stems at first upright, later clambering over rocks and bushes, about 1-1 1/2 in. diam., branching and spreading, in new growth commonly of a bluish or purplish green, later gray-green: ribs 4-6, sharp, compressed, crenate, separated by broad, concave faces; later the ribs become much depressed, so that the stem is sometimes nearly cylindrical; the ribs commonly run spirally around the axis of the stem: areoles 1/2-1 1/2in. apart, at first considerably depressed, later shallower, white, becoming gray: radial spines 4-6 (later 1-4 more appear), straight, spreading, the largest about 1/2-1 in., stout, subulate, pointed, the under one needle-form and shorter; central solitary, straight, stronger, 1 in. long, deflexed or porrect; the stronger spines are white, with tips and bases brown, when young beautiful ruby-red, later all are gray, with black tips and bulbous bases: flowers from the lateral areoles about 10 in. long, white, nocturnal: fruit nearly spherical, about 2 in. diam., mammate, dark carmine-red. Paraguay, Brazil, and Argentina.
(C. atropurpureus, Haage). stems slender, weak, at first upright, but later reflexed, reaching a length of 3-4 ft., and 1-1 1/2 in. diam.: ribs commonly 7, sometimes but 5, rounded, low, separated by regular serpentine grooves: areoles about 1 in. apart, large: radial spines 5-8, about 3/8-1 in. long; centrals 1-4, about 3/4-1 1/2 in. long; all the spines slender, rigid, red-brown when young, becoming ashy with age: flowers from the previous year's growth, about 6 in. long, trumpet-shaped, tube olive-green and spiny, in the axils of the reddish green scales; outer petals pale green, tinted with brown; inner petals clear white: fruit spherical, brilliant red without and white within, mammate, bearing a few spines on the summits of the lower mammas. Argentina.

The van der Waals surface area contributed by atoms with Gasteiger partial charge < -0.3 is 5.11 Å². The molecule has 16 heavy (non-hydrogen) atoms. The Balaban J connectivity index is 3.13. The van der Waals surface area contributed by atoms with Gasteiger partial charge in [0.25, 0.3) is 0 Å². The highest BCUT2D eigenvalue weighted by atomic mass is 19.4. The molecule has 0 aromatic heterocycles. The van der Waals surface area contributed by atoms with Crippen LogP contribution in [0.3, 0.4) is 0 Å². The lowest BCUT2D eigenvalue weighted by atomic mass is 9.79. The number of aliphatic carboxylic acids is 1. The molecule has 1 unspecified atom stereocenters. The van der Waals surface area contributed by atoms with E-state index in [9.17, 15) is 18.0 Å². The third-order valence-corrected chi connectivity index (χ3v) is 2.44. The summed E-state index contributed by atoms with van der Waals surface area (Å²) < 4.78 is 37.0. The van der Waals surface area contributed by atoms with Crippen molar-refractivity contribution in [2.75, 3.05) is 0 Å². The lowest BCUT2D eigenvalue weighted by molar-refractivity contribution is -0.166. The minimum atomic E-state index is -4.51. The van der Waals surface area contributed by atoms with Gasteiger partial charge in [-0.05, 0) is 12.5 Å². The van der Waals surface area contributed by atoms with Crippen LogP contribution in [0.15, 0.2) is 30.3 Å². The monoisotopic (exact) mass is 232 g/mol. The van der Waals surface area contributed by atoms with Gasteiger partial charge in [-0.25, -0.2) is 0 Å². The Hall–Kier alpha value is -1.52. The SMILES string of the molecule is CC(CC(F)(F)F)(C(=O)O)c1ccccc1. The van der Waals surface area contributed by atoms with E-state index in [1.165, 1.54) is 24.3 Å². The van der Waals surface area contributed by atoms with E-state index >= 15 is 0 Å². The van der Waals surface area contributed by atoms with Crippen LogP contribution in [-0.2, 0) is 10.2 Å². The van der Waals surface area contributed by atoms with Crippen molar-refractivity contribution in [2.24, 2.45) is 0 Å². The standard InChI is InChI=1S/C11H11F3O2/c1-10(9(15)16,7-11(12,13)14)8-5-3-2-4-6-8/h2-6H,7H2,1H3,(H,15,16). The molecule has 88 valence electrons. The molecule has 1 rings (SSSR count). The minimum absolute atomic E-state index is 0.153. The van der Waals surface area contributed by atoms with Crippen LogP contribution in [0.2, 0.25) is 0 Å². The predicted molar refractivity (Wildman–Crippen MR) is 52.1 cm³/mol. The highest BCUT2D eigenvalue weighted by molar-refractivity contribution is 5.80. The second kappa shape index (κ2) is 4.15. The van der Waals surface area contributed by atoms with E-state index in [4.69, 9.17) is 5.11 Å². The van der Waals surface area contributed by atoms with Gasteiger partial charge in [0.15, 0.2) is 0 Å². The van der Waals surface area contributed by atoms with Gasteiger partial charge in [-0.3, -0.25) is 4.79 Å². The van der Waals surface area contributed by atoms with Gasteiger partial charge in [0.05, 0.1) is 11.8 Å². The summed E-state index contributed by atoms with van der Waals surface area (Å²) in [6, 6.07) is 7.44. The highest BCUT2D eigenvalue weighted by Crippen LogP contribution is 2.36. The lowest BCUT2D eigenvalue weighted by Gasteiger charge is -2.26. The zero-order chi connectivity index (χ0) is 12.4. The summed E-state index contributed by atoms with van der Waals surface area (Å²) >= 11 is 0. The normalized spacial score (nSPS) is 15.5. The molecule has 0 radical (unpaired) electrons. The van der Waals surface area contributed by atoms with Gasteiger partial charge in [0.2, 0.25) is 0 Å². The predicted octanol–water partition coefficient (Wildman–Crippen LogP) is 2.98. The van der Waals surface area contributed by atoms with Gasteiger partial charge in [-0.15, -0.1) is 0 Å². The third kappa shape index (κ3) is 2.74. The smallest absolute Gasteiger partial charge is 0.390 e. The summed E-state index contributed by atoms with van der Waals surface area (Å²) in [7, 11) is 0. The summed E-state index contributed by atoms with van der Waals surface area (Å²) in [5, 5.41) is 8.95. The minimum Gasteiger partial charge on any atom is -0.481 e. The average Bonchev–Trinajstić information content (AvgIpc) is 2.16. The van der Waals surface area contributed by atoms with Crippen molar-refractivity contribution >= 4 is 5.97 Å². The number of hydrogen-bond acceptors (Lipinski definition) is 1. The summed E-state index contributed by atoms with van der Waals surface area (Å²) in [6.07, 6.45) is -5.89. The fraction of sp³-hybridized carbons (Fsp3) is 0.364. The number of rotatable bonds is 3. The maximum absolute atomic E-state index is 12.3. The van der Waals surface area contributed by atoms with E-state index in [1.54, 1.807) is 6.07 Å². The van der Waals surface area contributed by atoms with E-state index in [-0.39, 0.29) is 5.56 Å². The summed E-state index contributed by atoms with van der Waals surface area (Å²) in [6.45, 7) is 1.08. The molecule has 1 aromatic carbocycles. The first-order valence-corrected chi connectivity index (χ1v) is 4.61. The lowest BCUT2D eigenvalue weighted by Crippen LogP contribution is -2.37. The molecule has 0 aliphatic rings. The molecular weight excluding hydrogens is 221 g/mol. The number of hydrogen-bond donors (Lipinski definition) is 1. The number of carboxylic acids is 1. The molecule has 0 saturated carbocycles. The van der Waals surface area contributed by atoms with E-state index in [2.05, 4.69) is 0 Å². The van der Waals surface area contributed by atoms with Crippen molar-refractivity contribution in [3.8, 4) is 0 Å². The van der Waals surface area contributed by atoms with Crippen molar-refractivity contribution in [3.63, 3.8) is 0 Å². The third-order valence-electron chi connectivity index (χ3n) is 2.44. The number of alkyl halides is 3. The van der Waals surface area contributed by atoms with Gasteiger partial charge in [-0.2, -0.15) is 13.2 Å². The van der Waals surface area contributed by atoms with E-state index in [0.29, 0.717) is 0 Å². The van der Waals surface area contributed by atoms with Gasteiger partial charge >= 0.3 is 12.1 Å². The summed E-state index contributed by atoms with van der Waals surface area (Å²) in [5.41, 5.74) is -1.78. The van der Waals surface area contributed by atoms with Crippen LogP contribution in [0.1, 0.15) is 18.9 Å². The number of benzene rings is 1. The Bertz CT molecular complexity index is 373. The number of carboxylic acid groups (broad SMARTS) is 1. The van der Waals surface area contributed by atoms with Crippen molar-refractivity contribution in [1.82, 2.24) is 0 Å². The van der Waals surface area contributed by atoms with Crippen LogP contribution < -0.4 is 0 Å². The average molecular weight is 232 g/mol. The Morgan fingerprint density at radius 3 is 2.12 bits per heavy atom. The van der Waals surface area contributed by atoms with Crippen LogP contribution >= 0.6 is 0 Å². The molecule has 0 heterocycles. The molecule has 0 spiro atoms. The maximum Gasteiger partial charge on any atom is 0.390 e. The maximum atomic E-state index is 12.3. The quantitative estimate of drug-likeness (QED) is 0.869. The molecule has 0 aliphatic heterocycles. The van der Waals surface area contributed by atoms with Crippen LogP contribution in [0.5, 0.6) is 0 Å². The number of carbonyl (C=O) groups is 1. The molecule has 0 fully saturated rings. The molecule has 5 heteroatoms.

(C. monacanthus, Hort.). At first upright, later requiring a support; freely branching from the base, branches long, reaching nearly 5 ft., 3/4-l in. diam., slightly tapering, dark green: ribs 5-6, separated by serpentine grooves, contracted between the areoles; sometimes the ribs are not evident, when the stem is cylindrical: areoles about 1-1 1/2 in. apart, white: radial spines 5-7, reddish, short, bristle-form, with bulbous bases or short conical, usually about 1/8in. long; central solitary, mostly deflexed, 1/2-1 in. long (in young growth, frequently not longer than the radial), subulate, robust, light brown or white, with bases and tips black: flowers from the older growth stems, 8-9 in. long, clear white, nocturnal: fruit spherical (very similar to C. tortuosus), pointed, dark carmine-red, about 2 in. diam., mammate, a few spines on the mammas, toward the base of the fruit Argentina. R.H. 1860, pp. 658-9. - This species is commonly sold under the name of C. platygonus.
(C. pernambucensis [fernambu-censis], Lem. C. formosus, Salm-Dyck. C. variabilis, Pfeiff.). By recent authorities referred to the genus Acanthocereus. stem at first simple, later branching, in young growth light green, turning grayish green with age, pointed, 3/4-1 1/4 in. diam.: ribs 3-5, commonly 4: areoles about 1 in. apart, large, bearing a conspicuous amount of curly hair, about 1/2in. long, in new growth: radial spines 5-7 and a solitary central one, uniform, about 3/8-5/8 in. long, amber color to brown and finally gray: flowers from the older growth, large, about 8 in. long, slightly curved, white, nocturnal. Uruguay, Brazil, Colombia. B.M. 4084. - C. grandis, Haw., according to Weber, is but a larger form of this species.